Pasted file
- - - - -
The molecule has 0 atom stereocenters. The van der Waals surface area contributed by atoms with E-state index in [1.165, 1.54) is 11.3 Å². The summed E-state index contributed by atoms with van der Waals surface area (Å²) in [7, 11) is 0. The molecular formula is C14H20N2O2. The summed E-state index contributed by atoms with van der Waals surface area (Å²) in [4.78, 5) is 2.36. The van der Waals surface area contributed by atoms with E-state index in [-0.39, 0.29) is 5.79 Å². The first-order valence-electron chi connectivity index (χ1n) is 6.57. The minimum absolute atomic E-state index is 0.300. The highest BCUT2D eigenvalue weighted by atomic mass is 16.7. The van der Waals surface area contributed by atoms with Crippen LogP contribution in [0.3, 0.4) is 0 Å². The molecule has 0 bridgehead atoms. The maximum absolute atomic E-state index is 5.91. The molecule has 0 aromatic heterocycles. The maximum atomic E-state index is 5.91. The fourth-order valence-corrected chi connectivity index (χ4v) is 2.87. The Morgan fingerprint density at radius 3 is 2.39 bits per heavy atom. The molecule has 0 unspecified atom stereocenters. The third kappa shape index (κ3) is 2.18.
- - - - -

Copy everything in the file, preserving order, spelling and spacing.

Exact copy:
The molecule has 0 atom stereocenters. The van der Waals surface area contributed by atoms with E-state index in [1.165, 1.54) is 11.3 Å². The summed E-state index contributed by atoms with van der Waals surface area (Å²) in [7, 11) is 0. The molecular formula is C14H20N2O2. The summed E-state index contributed by atoms with van der Waals surface area (Å²) in [4.78, 5) is 2.36. The van der Waals surface area contributed by atoms with E-state index in [-0.39, 0.29) is 5.79 Å². The first-order valence-electron chi connectivity index (χ1n) is 6.57. The minimum absolute atomic E-state index is 0.300. The highest BCUT2D eigenvalue weighted by atomic mass is 16.7. The van der Waals surface area contributed by atoms with Crippen LogP contribution in [0.3, 0.4) is 0 Å². The molecule has 0 bridgehead atoms. The maximum absolute atomic E-state index is 5.91. The molecule has 0 aromatic heterocycles. The maximum atomic E-state index is 5.91. The fourth-order valence-corrected chi connectivity index (χ4v) is 2.87. The Morgan fingerprint density at radius 3 is 2.39 bits per heavy atom. The molecule has 0 unspecified atom stereocenters. The third kappa shape index (κ3) is 2.18.